Kyler Murray and the Arizona Cardinals finished a major piece of business Thursday morning as the franchise quarterback reported to training camp. The two sides finalized a five-year, $230.5 million extension that ties him to the Cardinals through the 2028 season.
The $46.1 million annual average with $160 million total guaranteed in a deal negotiated by agent Erik Burkhardt of Roc Nation Sports makes him the second-highest paid quarterback in the NFL in terms of average salary.
What the deal means for Kyler Murray, Cardinals
In terms of guaranteed money overall, the deal ranks second to Cleveland Browns quarterback Deshaun Watson’s unprecedented five-year, fully guaranteed $230 million contract. In terms of annual average, Murray only ranks behind Green Bay Packers star Aaron Rodgers’ $50.3 million average. What it means, though, for the Cardinals and Murray is just as significant.
Arizona is all-in on Murray and his upside as one of the most physically talented quarterbacks in the league. They’re saying with this financial commitment that they believe he can lead them to a Super Bowl. That’s what Murray’s new contract says. It speaks volumes for how they feel about him after some rocky, drama-filled moments in their relationship earlier this offseason.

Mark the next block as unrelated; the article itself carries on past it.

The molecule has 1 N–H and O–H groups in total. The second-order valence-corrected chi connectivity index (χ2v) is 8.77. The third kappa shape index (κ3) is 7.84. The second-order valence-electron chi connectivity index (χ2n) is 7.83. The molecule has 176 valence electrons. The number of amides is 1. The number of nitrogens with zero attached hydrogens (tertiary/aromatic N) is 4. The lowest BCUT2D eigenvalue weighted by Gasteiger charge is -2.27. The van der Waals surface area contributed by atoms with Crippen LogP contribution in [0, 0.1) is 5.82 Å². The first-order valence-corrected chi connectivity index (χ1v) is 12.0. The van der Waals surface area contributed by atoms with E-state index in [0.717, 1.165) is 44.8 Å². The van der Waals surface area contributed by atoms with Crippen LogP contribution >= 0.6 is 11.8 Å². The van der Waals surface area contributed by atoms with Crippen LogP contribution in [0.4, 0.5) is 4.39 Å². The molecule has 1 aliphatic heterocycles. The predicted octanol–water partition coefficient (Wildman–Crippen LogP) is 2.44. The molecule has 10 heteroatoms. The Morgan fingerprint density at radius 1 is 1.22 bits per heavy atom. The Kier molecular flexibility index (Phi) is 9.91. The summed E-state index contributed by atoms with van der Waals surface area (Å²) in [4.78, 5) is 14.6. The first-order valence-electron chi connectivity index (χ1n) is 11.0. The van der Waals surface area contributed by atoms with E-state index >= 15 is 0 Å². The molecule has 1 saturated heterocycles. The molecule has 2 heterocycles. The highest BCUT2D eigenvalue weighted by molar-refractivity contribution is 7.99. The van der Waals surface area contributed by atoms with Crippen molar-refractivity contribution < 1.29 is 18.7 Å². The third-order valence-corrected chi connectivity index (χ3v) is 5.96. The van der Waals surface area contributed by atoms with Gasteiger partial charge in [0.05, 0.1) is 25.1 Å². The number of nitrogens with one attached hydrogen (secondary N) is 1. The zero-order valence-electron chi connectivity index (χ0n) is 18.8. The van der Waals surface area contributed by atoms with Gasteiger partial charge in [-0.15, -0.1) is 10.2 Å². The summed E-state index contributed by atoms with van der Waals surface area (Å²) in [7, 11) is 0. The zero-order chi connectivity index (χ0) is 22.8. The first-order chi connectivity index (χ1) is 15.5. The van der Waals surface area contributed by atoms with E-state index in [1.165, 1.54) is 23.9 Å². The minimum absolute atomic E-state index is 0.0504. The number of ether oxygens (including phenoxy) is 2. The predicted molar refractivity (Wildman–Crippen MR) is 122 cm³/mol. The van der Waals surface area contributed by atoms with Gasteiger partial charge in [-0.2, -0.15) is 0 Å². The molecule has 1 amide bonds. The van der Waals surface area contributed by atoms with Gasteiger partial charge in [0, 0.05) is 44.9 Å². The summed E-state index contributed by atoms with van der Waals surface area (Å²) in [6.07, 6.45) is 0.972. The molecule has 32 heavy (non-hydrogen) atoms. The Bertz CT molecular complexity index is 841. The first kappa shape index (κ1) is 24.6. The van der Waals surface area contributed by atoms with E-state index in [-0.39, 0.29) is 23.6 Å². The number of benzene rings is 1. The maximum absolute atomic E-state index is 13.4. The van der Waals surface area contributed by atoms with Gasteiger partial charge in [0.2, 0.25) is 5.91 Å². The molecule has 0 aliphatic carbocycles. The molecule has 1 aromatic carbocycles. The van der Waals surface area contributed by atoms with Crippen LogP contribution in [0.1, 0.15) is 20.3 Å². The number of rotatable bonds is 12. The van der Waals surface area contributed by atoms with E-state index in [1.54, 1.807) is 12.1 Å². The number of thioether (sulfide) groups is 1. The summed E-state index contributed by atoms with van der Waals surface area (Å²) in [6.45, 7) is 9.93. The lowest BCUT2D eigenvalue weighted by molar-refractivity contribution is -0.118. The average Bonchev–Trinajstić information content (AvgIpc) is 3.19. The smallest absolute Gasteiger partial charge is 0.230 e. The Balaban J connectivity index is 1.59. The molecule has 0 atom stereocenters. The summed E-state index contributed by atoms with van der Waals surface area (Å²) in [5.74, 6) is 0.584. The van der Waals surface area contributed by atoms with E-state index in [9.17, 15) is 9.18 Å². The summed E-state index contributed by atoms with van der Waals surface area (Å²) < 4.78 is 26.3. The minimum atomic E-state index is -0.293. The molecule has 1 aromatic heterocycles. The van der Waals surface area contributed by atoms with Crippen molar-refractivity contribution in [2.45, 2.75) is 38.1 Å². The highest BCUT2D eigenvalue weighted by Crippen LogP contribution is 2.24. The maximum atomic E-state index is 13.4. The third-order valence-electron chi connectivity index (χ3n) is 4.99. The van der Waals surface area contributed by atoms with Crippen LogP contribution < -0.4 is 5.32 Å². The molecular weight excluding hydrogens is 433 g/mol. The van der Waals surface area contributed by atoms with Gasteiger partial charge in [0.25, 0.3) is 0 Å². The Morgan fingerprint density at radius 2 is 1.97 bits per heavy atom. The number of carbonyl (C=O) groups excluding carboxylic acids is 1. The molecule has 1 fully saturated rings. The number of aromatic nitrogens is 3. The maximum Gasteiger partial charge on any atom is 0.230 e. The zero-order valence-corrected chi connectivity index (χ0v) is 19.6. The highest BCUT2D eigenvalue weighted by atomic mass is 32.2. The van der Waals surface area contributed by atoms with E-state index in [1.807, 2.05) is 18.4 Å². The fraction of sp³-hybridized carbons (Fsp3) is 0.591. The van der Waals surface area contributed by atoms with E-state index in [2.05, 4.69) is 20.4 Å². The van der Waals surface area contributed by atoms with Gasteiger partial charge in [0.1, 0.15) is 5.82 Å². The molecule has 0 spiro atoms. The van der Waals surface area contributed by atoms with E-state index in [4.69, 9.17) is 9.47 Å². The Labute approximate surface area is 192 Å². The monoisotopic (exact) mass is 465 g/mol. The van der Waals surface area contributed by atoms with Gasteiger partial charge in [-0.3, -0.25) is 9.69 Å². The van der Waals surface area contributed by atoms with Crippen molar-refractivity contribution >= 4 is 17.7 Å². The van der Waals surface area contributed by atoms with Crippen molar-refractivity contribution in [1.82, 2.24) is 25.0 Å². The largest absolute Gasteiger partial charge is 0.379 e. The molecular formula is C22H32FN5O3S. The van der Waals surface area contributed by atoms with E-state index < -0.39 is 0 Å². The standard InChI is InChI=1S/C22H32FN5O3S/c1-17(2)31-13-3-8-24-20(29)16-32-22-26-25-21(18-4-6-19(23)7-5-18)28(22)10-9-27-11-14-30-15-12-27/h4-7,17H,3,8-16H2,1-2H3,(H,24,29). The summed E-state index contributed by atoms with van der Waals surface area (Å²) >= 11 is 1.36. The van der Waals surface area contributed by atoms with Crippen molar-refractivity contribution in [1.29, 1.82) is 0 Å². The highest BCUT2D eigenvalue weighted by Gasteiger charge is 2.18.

This blockbuster deal, while not fully guaranteed like Watson’s, represents nonetheless a huge statement. The Cardinals, led by owner Michael Bidwill, general manager Steve Keim, and coach Kliff Kingsbury, have pushed their chips into the middle of the table and are betting on Murray realizing his considerable potential.
The Cardinals were previously going to pay the former Oklahoma star and 2019 top overall draft pick $5.3 million this season and had exercised his $29.7 million fifth-year option for 2023. Now, they have him under contract for the next six years.
Speaking of Watson, his private quarterback coach, Quincy Avery, weighed in on the deal not being fully guaranteed on social media.
“Also it looks like the fully guaranteed deal for QBs is not going to be the norm,” Avery wrote. “Which I [waver] on. Not sure it matters for less mobile QBs but guys who could see a decline in production with the absence of their ability to run I think it’s huge.”